Have you ever thought about a situation and realized that maybe you were the one making the situation bad? That maybe in a relationship or situation you were the toxic person?
Sometimes I read back through something I’ve written in the past and receive a punch to the gut. That’s what happened as I reread my post on three things to remember when dealing with toxic people. As I read that post, I realized that sometimes I AM the toxic person.
In particular it was a bit about passive aggression and how it plays out. As I read it, I realized that in a recent situation I had been that very person I was talking about. As I struggled to deal with a tough situation I found myself lashing out. It wasn’t intentional. And, as I read the words I’d written years ago:
We all have our moments when we are passive aggressive. We hold back on saying what we really think and instead take subtle jabs at the person near us. This is also a sign of internal pain.”
I realized that that is exactly what I was doing. I was struggling to work out what had me bothered and stressed with the situation. As a result, I found myself lashing out. I knew I felt disrespected in the situation but I couldn’t quite put my finger on what was causing it so I couldn’t really address it.
As I reread those words and those that followed in the original post it was a light bulb moment. We all find ourselves in toxic situations and chances are that in every one of those situations we play a role in that toxicity. That’s not to say that there aren’t people who are completely toxic for us to be around. Sometimes just being around those people can cause us to react and become toxic ourselves. Sometimes, though, it’s just a situation. And sometimes, the toxic person is the person in the mirror.
What are signs that you are being toxic?
- You lash out often with no reason. Whether it’s a jab, and insult, or just assuming that everyone is doing things specifically to hurt you. If you find yourself in this spot, you likely are the toxic person in the situation.
- You constantly complain. It’s difficult when you are in chronic pain not to complain. But, constantly complaining becomes toxic in relationships and it will drive people away. It will also result in them reacting negatively back.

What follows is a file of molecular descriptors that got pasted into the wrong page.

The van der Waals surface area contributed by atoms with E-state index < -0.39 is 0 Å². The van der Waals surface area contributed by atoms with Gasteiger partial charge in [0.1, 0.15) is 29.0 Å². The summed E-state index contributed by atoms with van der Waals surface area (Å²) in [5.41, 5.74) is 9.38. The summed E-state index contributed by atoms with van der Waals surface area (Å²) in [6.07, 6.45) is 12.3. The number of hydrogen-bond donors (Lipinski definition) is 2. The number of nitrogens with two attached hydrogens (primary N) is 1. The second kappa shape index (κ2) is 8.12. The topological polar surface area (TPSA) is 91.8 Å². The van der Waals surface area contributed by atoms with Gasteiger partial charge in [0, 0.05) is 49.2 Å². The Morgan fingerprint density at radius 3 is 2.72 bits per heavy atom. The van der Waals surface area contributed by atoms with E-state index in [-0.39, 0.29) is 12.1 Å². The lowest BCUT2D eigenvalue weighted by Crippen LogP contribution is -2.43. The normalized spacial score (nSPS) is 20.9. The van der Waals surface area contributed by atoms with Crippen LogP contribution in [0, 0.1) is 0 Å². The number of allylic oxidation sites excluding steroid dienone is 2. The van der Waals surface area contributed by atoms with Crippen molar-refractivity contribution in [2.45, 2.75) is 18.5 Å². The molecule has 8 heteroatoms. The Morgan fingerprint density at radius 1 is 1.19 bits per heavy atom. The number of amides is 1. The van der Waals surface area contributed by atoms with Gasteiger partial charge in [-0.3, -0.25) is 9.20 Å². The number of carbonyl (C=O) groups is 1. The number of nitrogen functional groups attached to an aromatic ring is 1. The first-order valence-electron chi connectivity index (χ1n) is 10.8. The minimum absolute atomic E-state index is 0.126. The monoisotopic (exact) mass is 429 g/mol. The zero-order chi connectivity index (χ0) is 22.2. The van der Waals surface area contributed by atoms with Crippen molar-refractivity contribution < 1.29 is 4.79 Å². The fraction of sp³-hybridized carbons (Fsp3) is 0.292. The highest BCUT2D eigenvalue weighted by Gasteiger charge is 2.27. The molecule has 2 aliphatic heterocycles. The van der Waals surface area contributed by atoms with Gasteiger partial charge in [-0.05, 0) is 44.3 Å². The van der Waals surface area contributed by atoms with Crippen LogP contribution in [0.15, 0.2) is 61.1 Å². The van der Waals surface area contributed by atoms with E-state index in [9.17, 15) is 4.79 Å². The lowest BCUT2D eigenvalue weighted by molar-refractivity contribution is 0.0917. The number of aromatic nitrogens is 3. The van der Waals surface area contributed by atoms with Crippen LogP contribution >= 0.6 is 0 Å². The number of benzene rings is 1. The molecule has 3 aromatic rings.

- You blame everyone else for everything. In every situation there are at least two sides and at some point you have to take a look inward and ask yourself what you do have control over and how you can change those things. Even if the answer is that you have control of being able to leave the situation.
- You badmouth others. Often when we are hurting we try to bring others down with us. It’s not that we purposefully want them to hurt, but we just don’t want to be alone in our pain. So, we bring them down with us.
- People avoid you. We all have those people that we do our best to avoid because they bring us down. But, if you find that everyone is avoiding you, it may be time to look inward and ask yourself it’s due to your behaviors.
- You can’t admit you might be wrong. No one wants to be wrong, but an intense need to be right all the time is not healthy. Understanding that sometimes you are wrong and allowing others to show you the correct answer or a better way is a sign of maturity.
How do we avoid being the toxic person?
I believe the answers lay within the same advice I’ve given previously on dealing with or avoiding toxic people.
- Avoid toxic people and situations when possible. It’s not always possible. But, when you are able to identify people or situations that are unhealthy for you, the best thing you can do is separate yourself from those people or situations. That may be mean cutting certain people out of your life. Or, it may just mean setting boundaries and holding to them.